A couple living near Magor have described their experience of fostering as one of the most rewarding jobs in the world.

Richard and Caroline Allen have shared their experiences of fostering to encourage potential foster carers to come forward.

During the last seven years, they have fostered seven children, two of whom are still with them.

Caroline said: “We had three lovely children of our own, but we always wanted to have more.  Our children were doing well in school and we decided that the time was right to foster.  We just wanted to help children in need.”

Fostering is providing a temporary home for children when they are unable to live with a family member.  Short-term, respite care and emergency placements see a child placed for a few days, weeks or months.  Long-term fostering sees children placed until they are 18.

“The assessment process was time consuming and soul searching, and could put some people off,” said Richard.  “However, fostering is one of the most challenging and rewarding jobs in the world and it is worth it in the end.”

The couple’s first foster child was an emergency placement for a couple of months and so far it has been the shortest placement.  It was also the toughest and taught the couple some valuable lessons about the challenges ahead.

“When you foster, you have all the responsibility but not the authority,” explained Richard. “With every placement, we speak to the fostering authority about what is going well and what the challenges are with each individual child.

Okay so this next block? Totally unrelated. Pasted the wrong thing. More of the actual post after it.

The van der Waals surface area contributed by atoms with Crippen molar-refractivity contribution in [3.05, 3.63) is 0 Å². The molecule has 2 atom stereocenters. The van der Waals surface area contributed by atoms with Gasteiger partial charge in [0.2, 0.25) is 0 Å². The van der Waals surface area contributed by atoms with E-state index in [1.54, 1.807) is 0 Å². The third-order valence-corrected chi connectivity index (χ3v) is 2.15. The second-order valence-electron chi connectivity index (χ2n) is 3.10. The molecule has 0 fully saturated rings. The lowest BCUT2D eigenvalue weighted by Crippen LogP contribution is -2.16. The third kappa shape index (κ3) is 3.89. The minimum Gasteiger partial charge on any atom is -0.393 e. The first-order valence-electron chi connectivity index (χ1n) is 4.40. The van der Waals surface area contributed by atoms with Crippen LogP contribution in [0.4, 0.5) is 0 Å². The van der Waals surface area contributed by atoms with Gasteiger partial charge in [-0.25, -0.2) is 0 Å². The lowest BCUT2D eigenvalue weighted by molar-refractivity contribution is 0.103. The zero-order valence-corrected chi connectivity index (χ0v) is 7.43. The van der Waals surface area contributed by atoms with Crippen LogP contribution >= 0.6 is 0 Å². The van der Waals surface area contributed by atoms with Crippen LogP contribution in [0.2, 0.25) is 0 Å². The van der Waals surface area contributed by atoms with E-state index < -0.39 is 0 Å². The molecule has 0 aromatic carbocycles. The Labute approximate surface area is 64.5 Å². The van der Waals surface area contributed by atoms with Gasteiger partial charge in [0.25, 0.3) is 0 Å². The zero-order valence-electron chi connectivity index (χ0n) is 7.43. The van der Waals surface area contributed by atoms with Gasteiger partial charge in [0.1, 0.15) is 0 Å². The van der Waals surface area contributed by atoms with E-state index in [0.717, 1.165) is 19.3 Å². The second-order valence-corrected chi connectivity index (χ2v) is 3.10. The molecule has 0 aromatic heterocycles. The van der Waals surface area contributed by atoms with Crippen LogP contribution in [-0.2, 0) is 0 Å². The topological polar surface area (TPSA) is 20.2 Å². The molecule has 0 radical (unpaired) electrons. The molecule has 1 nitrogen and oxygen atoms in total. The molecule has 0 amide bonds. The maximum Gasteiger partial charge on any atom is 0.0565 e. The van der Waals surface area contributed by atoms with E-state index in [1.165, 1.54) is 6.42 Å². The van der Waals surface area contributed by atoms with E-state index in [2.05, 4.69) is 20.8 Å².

“You have to learn to give and take, and slowly absorb the young person into the family.  It is important that they feel relaxed in a caring environment.  We play board games with them, which helps break down barriers.  The biggest challenge is trying to get them to integrate into the family and embrace them as your own.”

Children and young people are fostered for lots of different reasons.  Often children are removed for their safety, having suffered abuse or neglect, or witness to domestic abuse and drug and alcohol misuse.  Although sometimes, parents may just need support if they are unwell and not able to cope.

“They are traumatised or developmentally delayed children and we help to straighten out the creases,” said Caroline. “The most rewarding part of the job is seeing children realise that there is life outside of abuse.  We provide them with an environment where they can be themselves and encourage them to do whatever they want in life.”

It is always important that any child fits into the established family dynamic, but this is something the Allen household has embraced.  Daughter Bethan explained: “It’s like having a sleepover with one of your siblings’ friends at first, but then you get to know them and they become part of the family.

“We have a lot of animals and they are a real icebreaker, offering silent companionship and unconditional love.  The animals don’t judge you and this often helps a new foster child settle.”

The couple have predominately fostered teenagers and believe it is important to give those in their care experiences that they would otherwise not be able to do.

Richard said: “It’s wonderful to see the transformation, to see their aspirations change.  It’s about improving their outcomes.  By showing them a completely different way of living gives them a new outlook on life.  We learn from them and they learn from us.  It’s incredibly rewarding.”

Monmouthshire County Council is looking for people who are committed to supporting children and young people and who can offer them the stability and support that they need.  There are no restrictions on who can and can’t foster; however, all applicants are subject to an advanced police check.  Foster carers are paid allowances to help with the costs of clothing, food and general expenses.

To find out more, contact 01873 735945 or familyplacement@monmouthshire.gov.uk